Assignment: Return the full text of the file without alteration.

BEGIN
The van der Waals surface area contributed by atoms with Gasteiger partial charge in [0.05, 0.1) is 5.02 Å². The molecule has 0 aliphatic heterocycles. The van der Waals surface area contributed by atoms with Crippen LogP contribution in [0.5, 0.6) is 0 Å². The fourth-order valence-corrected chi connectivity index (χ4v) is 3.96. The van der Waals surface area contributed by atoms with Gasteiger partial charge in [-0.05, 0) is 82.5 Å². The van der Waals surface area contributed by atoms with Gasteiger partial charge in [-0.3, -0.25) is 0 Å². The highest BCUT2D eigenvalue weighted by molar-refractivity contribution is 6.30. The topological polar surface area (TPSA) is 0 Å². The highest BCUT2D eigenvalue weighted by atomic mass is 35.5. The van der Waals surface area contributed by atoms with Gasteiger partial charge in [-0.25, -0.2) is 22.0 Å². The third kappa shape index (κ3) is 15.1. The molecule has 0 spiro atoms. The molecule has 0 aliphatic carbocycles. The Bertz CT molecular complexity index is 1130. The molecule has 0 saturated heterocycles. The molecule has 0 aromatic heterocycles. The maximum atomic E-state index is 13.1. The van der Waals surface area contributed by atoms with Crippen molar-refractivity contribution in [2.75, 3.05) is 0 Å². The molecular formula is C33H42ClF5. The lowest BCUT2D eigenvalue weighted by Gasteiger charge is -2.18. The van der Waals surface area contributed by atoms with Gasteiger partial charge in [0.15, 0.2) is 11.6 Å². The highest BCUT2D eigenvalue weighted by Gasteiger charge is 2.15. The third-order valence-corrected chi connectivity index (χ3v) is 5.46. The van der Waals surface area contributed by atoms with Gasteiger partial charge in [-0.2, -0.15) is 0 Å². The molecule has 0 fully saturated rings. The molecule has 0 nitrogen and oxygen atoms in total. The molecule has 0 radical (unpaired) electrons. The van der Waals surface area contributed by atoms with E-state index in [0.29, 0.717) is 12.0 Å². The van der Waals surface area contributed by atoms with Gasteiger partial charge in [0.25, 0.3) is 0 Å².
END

The van der Waals surface area contributed by atoms with Gasteiger partial charge in [0.05, 0.1) is 5.02 Å². The molecule has 0 aliphatic heterocycles. The van der Waals surface area contributed by atoms with Crippen LogP contribution in [0.5, 0.6) is 0 Å². The fourth-order valence-corrected chi connectivity index (χ4v) is 3.96. The van der Waals surface area contributed by atoms with Gasteiger partial charge in [-0.05, 0) is 82.5 Å². The van der Waals surface area contributed by atoms with Gasteiger partial charge in [-0.3, -0.25) is 0 Å². The highest BCUT2D eigenvalue weighted by molar-refractivity contribution is 6.30. The topological polar surface area (TPSA) is 0 Å². The highest BCUT2D eigenvalue weighted by atomic mass is 35.5. The van der Waals surface area contributed by atoms with Gasteiger partial charge in [-0.25, -0.2) is 22.0 Å². The third kappa shape index (κ3) is 15.1. The molecule has 0 spiro atoms. The molecule has 0 aliphatic carbocycles. The Bertz CT molecular complexity index is 1130. The molecule has 0 saturated heterocycles. The molecule has 0 aromatic heterocycles. The maximum atomic E-state index is 13.1. The van der Waals surface area contributed by atoms with Crippen molar-refractivity contribution in [2.75, 3.05) is 0 Å². The molecular formula is C33H42ClF5. The lowest BCUT2D eigenvalue weighted by Gasteiger charge is -2.18. The van der Waals surface area contributed by atoms with Gasteiger partial charge in [0.15, 0.2) is 11.6 Å². The highest BCUT2D eigenvalue weighted by Gasteiger charge is 2.15. The third-order valence-corrected chi connectivity index (χ3v) is 5.46. The van der Waals surface area contributed by atoms with Gasteiger partial charge in [-0.2, -0.15) is 0 Å². The molecule has 0 fully saturated rings. The molecule has 0 nitrogen and oxygen atoms in total. The molecule has 0 radical (unpaired) electrons. The van der Waals surface area contributed by atoms with E-state index in [0.29, 0.717) is 12.0 Å². The van der Waals surface area contributed by atoms with Gasteiger partial charge in [0.25, 0.3) is 0 Å².